Surviving Food Aversions During Pregnancy

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Pregnancy often comes with some powerful food aversions. Here are some expert-recommended workarounds to help you get the nutrients you need (without making you want to vomit).

By Juliann Schaeffer

Medical Experts: Sonya Angelone, MS, RDN, CLT, Rebecca Scritchfield, RDN, Ashvini Mashru, MA, RD, LDN

The smell of fish, the texture of leafy greens, and all the chewing that meat requires are probably things you didn’t give a second thought to before pregnancy. But now that you’ve got a bun in your oven, they’re just a few of the many potentially offensive food features that can drive you nutty during the first trimester and beyond.

What food aversions each pregnant person experiences will vary, but rest assured that many a beautiful baby has grown from a parent who survived nonstop nausea by living off white bread and saltines.

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Still, crackers don’t make for an ideal pregnancy diet for anyone. So we asked three dietitians for their best advice on how to manage the most common food aversions in pregnancy while feeling confident they’re getting the nutrients they need to grow a healthy bundle. The best part: It takes only a crumb of creativity.

What Causes Food Aversions in Pregnancy?

Between morning sickness, vomiting, food cravings, sensitivity to strong smells, and food aversions, it’s clear that there is a strong relationship between pregnancy and food. In fact, one study found that around 80 percent of women experience nausea during pregnancy and around 54 percent experience food aversion(s) of some kind.

But, while the science of pregnancy leaves many questions unanswered, the cause of food aversions doesn’t seem to be one of them. It’s safe to assume your fresh take on food has to do with the flood of hormonal changes your body is handling (especially during the first trimester with those rapidly rising hCG levels).

Another reason you might find yourself suddenly repulsed by the particular foods you loved pre-pregnancy is basic intuition. California-based dietitian Sonya Angelone, MS, RDN, CLT, a spokesperson for the Academy of Nutrition and Dietetics, says your food aversion may also be your body’s way of keeping you safe. “Food aversions may be nature’s way of having us avoid potential toxins or chemicals,” she says.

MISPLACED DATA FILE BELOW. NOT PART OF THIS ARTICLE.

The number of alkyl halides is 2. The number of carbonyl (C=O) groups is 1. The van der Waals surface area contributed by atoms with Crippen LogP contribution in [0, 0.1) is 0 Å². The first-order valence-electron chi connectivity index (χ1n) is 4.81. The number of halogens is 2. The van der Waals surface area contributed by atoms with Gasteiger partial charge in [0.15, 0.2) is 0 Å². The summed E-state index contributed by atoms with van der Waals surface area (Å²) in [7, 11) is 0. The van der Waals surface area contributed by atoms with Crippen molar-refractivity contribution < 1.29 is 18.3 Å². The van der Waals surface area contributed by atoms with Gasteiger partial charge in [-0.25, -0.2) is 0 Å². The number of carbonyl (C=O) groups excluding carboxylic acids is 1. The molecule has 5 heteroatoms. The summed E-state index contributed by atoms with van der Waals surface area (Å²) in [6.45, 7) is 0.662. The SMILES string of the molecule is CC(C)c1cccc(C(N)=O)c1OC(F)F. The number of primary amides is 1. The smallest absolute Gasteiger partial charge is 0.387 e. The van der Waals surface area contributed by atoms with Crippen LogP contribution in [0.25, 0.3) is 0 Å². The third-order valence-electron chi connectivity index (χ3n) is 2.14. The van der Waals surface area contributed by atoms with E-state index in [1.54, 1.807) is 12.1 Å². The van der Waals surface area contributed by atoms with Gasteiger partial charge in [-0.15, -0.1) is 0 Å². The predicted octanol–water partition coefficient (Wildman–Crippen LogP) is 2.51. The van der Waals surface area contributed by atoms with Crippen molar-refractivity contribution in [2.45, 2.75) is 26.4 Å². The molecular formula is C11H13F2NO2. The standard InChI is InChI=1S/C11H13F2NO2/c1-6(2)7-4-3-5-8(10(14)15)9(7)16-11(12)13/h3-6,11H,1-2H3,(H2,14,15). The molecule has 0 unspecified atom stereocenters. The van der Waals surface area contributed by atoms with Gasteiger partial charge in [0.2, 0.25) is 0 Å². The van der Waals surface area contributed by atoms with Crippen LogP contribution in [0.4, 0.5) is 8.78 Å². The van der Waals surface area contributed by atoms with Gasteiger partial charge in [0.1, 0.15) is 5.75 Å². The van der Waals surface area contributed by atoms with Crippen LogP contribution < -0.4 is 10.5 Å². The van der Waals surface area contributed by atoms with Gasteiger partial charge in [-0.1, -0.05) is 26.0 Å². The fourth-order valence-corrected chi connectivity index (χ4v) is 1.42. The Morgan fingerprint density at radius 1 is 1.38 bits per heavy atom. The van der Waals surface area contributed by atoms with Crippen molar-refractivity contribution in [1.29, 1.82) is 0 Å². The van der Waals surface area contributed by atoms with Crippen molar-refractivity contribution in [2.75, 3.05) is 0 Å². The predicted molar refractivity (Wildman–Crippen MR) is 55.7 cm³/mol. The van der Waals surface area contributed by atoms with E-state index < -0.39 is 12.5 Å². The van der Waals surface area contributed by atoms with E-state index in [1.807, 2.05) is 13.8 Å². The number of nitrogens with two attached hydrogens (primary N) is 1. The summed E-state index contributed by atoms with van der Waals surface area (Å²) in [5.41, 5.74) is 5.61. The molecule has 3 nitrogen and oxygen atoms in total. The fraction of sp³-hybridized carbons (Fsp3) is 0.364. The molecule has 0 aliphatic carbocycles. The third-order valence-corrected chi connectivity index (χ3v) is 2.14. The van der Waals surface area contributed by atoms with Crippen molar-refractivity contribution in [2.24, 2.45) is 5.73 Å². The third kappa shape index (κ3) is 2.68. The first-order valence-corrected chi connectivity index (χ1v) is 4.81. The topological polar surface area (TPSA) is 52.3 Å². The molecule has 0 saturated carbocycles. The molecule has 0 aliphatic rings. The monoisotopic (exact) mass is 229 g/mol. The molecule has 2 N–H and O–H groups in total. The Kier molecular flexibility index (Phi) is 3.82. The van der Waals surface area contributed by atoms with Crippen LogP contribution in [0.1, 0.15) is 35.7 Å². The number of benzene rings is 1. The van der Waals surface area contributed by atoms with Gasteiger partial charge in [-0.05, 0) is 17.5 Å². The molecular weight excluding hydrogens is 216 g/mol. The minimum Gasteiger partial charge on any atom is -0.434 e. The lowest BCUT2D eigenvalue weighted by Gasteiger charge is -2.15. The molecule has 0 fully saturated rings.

There’s no limit to the foods that might be unappealing to each individual pregnant person, but among the most common food aversions include fish, meat, and eggs. Here’s what our expert nutritionists and dieticians have to say about these specific foods, the nutrients they provide, and possible ways to work around your aversions to maintain a healthy diet.

Common Offender: Fish (and Other Seafood)

Fish offers uber-important essential fatty acids (such as DHA) that are critical for brain development as well as protein, zinc, and iodine, but, the strong smell, taste, and texture is often too much for pregnant women.

If your heightened sense of smell has you running for the restroom when cooking fish, try baking it with fragrant herbs and spices. Less-fishy options with low mercury content include tilapia, canned light tuna, and catfish.

You might also consider this your excuse to skip the homemade dinner rush—to save your nose from the lingering odor—and eat out instead. “I recommend ordering these foods in restaurants versus cooking at home,” says Angelone. If you decide to dine in the comfort of your own abode, “choosing very fresh seafood is important,” she notes, adding that doing so will help minimize the scent.